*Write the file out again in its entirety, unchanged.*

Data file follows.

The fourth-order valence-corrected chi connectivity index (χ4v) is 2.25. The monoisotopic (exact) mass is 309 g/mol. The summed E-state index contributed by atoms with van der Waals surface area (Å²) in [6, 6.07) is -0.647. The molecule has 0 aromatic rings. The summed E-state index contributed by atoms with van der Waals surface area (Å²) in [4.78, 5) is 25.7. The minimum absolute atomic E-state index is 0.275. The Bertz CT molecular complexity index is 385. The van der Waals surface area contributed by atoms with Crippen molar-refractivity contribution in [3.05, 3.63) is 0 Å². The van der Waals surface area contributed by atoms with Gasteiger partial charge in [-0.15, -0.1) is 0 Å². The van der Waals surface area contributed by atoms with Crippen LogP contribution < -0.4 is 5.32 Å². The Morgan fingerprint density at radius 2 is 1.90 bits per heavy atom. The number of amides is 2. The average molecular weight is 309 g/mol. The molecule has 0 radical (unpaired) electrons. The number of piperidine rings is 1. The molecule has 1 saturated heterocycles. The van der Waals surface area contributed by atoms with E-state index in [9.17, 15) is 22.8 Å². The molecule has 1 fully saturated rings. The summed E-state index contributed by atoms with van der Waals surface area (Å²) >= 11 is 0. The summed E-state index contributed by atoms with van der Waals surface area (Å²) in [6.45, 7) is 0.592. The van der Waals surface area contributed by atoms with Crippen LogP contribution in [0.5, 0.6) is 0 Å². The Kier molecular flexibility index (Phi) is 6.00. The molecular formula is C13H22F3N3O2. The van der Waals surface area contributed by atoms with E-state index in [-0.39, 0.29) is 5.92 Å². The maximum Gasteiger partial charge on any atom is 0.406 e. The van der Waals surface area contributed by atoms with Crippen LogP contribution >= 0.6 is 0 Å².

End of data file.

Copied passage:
The fourth-order valence-corrected chi connectivity index (χ4v) is 2.25. The monoisotopic (exact) mass is 309 g/mol. The summed E-state index contributed by atoms with van der Waals surface area (Å²) in [6, 6.07) is -0.647. The molecule has 0 aromatic rings. The summed E-state index contributed by atoms with van der Waals surface area (Å²) in [4.78, 5) is 25.7. The minimum absolute atomic E-state index is 0.275. The Bertz CT molecular complexity index is 385. The van der Waals surface area contributed by atoms with Crippen molar-refractivity contribution in [3.05, 3.63) is 0 Å². The van der Waals surface area contributed by atoms with Gasteiger partial charge in [-0.15, -0.1) is 0 Å². The van der Waals surface area contributed by atoms with Crippen LogP contribution < -0.4 is 5.32 Å². The Morgan fingerprint density at radius 2 is 1.90 bits per heavy atom. The number of amides is 2. The average molecular weight is 309 g/mol. The molecule has 0 radical (unpaired) electrons. The number of piperidine rings is 1. The molecule has 1 saturated heterocycles. The van der Waals surface area contributed by atoms with E-state index in [9.17, 15) is 22.8 Å². The molecule has 1 fully saturated rings. The summed E-state index contributed by atoms with van der Waals surface area (Å²) >= 11 is 0. The summed E-state index contributed by atoms with van der Waals surface area (Å²) in [6.45, 7) is 0.592. The van der Waals surface area contributed by atoms with Crippen LogP contribution in [0.5, 0.6) is 0 Å². The Kier molecular flexibility index (Phi) is 6.00. The molecular formula is C13H22F3N3O2. The van der Waals surface area contributed by atoms with E-state index in [-0.39, 0.29) is 5.92 Å². The maximum Gasteiger partial charge on any atom is 0.406 e. The van der Waals surface area contributed by atoms with Crippen LogP contribution >= 0.6 is 0 Å².